Passive Investor Tips is a weekly series hosted by full-time passive investor and Best Ever Show host, Travis Watts. In each bite-sized episode, Travis breaks down passive investor topics, simplifying the philosophy and mindset while providing tactical, valuable information on how to be a passive investor.
In this episode, Travis discusses how to change the way you think about money and use it as a tool to better your life.
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Travis Watts: Welcome back, Best Ever listeners, to another episode of Passive Investor Tips. I'm your host, Travis Watts. In today's episode what we're talking about is the psychology of money. Disclaimers as always, never financial advice. I'm not a financial advisor, an attorney, a CPA, so please always seek licensed advice when it comes to your own investing decisions.
What we're talking about - and by the way, apologies for my voice this morning; a little bit raspy, I might be getting a cold, I don't know. But we're talking about how to think about money, how to use money as a tool to inevitably better your life. Now, depending on your upbringing, you may have been taught some rather interesting things. One that comes to mind is that money is the root of all evil. What's interesting about this is if you actually look up the facts, and you really dig into this a level two or a level three further, and you look at countries around the world, where there's more wealth, where there's more money per household, you see that there's less crime, there's less violence, right? There's less poverty, obviously; there's just less hardship. In fact, according to worldpopulationreview.com, you can pull this up yourself, they claim that Venezuela as a country has the highest crime rate worldwide. In conjunction with that, the average monthly income in Venezuela is only $25 USD. Now, obviously, prices are cheaper there, of course, but they're not that cheap. The average household in Venezuela today cannot make ends meet; even buying just simple groceries, and paying bottom line rents, they still can't make ends meet. So that correlates to the violence and the crime that you see in that country.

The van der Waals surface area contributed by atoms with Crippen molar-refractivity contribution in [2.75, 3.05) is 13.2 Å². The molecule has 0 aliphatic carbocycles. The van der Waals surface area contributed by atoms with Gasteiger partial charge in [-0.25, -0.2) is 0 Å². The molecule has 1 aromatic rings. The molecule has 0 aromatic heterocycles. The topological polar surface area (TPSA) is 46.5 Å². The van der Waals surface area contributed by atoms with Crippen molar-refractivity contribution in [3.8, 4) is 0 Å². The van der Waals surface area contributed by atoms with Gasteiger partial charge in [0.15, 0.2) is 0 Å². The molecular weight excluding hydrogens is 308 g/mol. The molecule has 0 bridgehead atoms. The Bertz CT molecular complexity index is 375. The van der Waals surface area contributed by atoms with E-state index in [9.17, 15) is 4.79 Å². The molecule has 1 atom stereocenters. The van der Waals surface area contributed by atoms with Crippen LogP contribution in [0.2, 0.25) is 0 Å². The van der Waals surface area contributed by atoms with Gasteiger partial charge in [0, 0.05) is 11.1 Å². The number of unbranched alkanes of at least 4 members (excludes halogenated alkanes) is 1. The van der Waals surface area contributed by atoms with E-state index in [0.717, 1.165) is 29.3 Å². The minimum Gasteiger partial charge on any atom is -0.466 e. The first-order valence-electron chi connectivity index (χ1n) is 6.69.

Now also, according to the same site, Iceland happens to have the lowest crime rate of any country worldwide, and in conjunction, the average income in Iceland is $5,500 USD. Now, I've already ran those conversions for you, but you can clearly see that with a lot more money and wealth in a country, that the crime as statistics can go down. Now, those are just two examples of two different countries, but if you get on the site, you can pull up dozens of countries, and you can see there is a clear correlation between the average incomes of those countries and the crime rates statistics, past and present.